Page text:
Saturday, July 25, 2015

Rutgers University/Byrne Seminar: BRUCE SPRINGSTEEN'S THEOLOGY Huh?

Although I had been raised in New Jersey, it had nothing to do with deciding to attend Douglass College Pre-Med at Rutgers University. I chose Rutgers for its high academic reputation and standards. And, was introduced to an unknown Bruce Springsteen who came to perform during his college circuit. He bowled us over with his energy and average guy/working class songs.

I was online looking for the exact year he performed at Rutgers, when this course appeared.  I read the title several times before it sunk in that this course referred to the same Bruce Springsteen I have come to revere since Rutgers.

But, a "theologically oriented approach to Bruce Springsteen's lyrics"? Huh?

Bruce Springsteen's Theology
Azzan Yadin-Israel (Jewish Studies)
This seminar offers a theologically oriented approach to Bruce Springsteen's lyrics. We will focus on Springsteen's reinterpretation of biblical motifs, the possibility of redemption by earthly means (women, cars, music), and his interweaving of secular and sacred elements. Springsteen’s work will also be situated within thebroader poetic tradition that casts the writer as a religious figure whose message does not effect transcendent salvation, but rather, transforms earthly reality.
01:090:101 section 70 index 16799

The following is an interview with Professor Assan Yadin-Israel who teaches this seminar.

News of the seminar has spread worldwide, the Professor receiving mail worldwide about it.
But "has not heard from Bruce Springsteen's camp so far."

I have to say, now that I've watched/listened to this interview, I can understand the Professor's pov and would be interested in taking it myself.

p.s. Although this interview was conducted in 2013, the seminar is still being offered at Rutgers as of  2015.

Lost in the Flood, Bruce Springsteen

It's Hard to be a Saint in the City, Bruce Springsteen

Adam Raised a Cain, Bruce Springsteen

The Promised Land, Bruce Springsteen

Jesus was an Only Son, Bruce Springsteen


Thursday, July 9, 2015


"Meet the “anti-Bieber”: Xiuhtezcatl Roske-Martinez is the teenage superstar of the youth-led climate movement." by Clara Chaisson

On Monday, June 29, two prominent voices of the environmental movement will address a United Nations General Assembly event on climate change to galvanize international momentum ahead of the Paris climate conference. One is actor and longtime conservationist Robert Redford, who has served on NRDC’s board of trustees since 1975 (disclosure). The other is 15-year-old climate activist Xiuhtezcatl Roske-Martinez, who is already a seasoned environmental campaigner in his own right.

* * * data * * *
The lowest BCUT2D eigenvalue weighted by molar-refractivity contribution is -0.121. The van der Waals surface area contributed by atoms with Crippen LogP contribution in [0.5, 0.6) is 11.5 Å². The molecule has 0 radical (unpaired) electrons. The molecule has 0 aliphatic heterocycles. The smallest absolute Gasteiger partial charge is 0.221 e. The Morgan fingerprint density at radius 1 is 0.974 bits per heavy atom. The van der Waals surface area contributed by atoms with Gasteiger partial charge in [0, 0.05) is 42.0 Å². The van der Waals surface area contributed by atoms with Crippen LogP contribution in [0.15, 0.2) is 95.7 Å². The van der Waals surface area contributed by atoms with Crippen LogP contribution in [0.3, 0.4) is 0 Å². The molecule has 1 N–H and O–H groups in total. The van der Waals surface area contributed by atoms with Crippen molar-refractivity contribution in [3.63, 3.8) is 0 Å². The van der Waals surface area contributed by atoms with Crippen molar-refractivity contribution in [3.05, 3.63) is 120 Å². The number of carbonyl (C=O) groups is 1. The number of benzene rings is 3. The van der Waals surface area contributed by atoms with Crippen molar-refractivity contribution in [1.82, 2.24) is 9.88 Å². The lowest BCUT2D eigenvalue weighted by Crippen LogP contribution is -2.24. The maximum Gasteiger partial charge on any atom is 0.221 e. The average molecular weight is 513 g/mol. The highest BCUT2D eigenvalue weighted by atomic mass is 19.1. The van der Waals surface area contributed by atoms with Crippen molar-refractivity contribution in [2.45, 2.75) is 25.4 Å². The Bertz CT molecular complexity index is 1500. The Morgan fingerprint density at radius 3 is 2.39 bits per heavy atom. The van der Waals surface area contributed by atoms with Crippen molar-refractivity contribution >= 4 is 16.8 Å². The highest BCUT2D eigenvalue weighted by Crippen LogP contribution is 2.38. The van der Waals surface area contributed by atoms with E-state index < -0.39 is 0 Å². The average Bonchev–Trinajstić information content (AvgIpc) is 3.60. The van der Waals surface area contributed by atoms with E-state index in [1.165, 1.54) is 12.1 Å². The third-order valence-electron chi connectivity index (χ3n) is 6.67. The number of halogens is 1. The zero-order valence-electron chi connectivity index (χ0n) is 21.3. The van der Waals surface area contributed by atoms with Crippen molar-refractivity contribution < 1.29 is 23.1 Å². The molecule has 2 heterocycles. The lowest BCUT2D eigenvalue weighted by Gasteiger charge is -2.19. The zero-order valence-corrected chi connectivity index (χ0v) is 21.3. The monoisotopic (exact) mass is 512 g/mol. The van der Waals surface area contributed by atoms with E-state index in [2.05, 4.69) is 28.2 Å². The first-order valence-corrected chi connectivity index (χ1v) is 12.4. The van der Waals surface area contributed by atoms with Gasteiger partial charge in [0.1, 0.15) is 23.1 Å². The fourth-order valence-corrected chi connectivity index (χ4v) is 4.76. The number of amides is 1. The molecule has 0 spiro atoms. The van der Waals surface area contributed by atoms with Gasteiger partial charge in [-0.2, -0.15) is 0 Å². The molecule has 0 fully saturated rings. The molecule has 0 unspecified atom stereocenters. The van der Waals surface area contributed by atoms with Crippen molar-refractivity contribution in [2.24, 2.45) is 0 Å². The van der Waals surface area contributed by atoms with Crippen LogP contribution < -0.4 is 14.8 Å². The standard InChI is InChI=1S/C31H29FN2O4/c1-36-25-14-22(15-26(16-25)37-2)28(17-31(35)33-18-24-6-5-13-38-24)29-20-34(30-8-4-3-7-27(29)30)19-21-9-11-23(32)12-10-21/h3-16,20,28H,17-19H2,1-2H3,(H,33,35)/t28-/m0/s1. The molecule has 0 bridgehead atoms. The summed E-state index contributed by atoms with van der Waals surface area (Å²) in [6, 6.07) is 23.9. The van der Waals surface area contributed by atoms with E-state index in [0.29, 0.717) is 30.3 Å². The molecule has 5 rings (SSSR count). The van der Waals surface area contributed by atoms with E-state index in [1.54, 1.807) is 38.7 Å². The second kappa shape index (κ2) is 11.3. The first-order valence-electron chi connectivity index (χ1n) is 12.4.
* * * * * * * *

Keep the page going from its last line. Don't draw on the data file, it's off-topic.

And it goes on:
As youth director of the nonprofit Earth Guardians, Roske-Martinez is committed to ensuring that his peers—and other underserved groups—don’t end up paying the high price of leaders’ inaction. “Youth feel powerless, youth feel like they’re not going to matter, and they’re not going to do anything important for the world until they’re adults,” he says. “I want to represent every voice that is silenced on this planet.” Dubbed the “anti-Bieber,” Roske-Martinez rallies supporters of every age and creed through school presentations, his unique brand of eco hip-hop, and heartfelt speeches.

Raised in the Aztec tradition, Roske-Martinez developed a strong connection to the natural world early on and began passionately defending it at a time of life when most children are learning to read. He emerged as a leader for the youth climate movement at the tender age of six, after watching Leonardo DiCaprio’s documentary The 11th Hour. (DiCaprio is also an NRDC trustee.) The film’s depiction of the state of the environment, he says, made him cry inconsolably for six hours. “I didn’t feel like I could not do something about it,” Roske-Martinez says. He told his mom he planned to do everything in his power to make a change, stepped onto the stage at a climate rally, and never looked back.

(If that doesn’t make you want to save the world, see a doctor about your heart of stone.)

Now, at 15, his résumé tells the story of a person who has spent 60 percent of his life tirelessly advocating for change at local and global scales. In his hometown of Boulder, Colorado, his work has helped ban pesticides in public parks, introduce a fee on plastic bags, and enact a moratorium on fracking. In 2012, he was one of the youngest speakers at the RIO+20 U.N. Summit in Rio de Janeiro, and in 2013 he won a Presidential Volunteer of the Year Award.

Public speaking may be old hat for Roske-Martinez by now, but his upcoming address at the U.N.—for which he was selected from 200 applicants—is one of his proudest accomplishments to date. “I have an opportunity to use my voice, to use my passions, to raise awareness—and to talk to a really freakin’ huge audience,” he says.

On Monday, Roske-Martinez hopes to inspire representatives to believe that there are solutions for a better world. “This generation gets to decide what kind of world future generations will live in forever,” he says. “I believe we have the power to turn things around. It’s really our responsibility.”

And, now at 15, speaking at United Nations about Climate Change.

Xiuhtezcatl, Indigenous Climate Activist at the High-level event on Climate Change

Nothing But Flowers, Talking Heads

Monday, July 6, 2015

NATIONAL AUDUBON SOCIETY's 2015 Photography Awards
National Audubon Society
Our mission is to conserve and restore natural ecosystems, focusing on birds, other wildlife, and their habitats for the benefit of humanity and the earth’s biological diversity.

Below are two beautiful photos of the 100 found on the links above and below: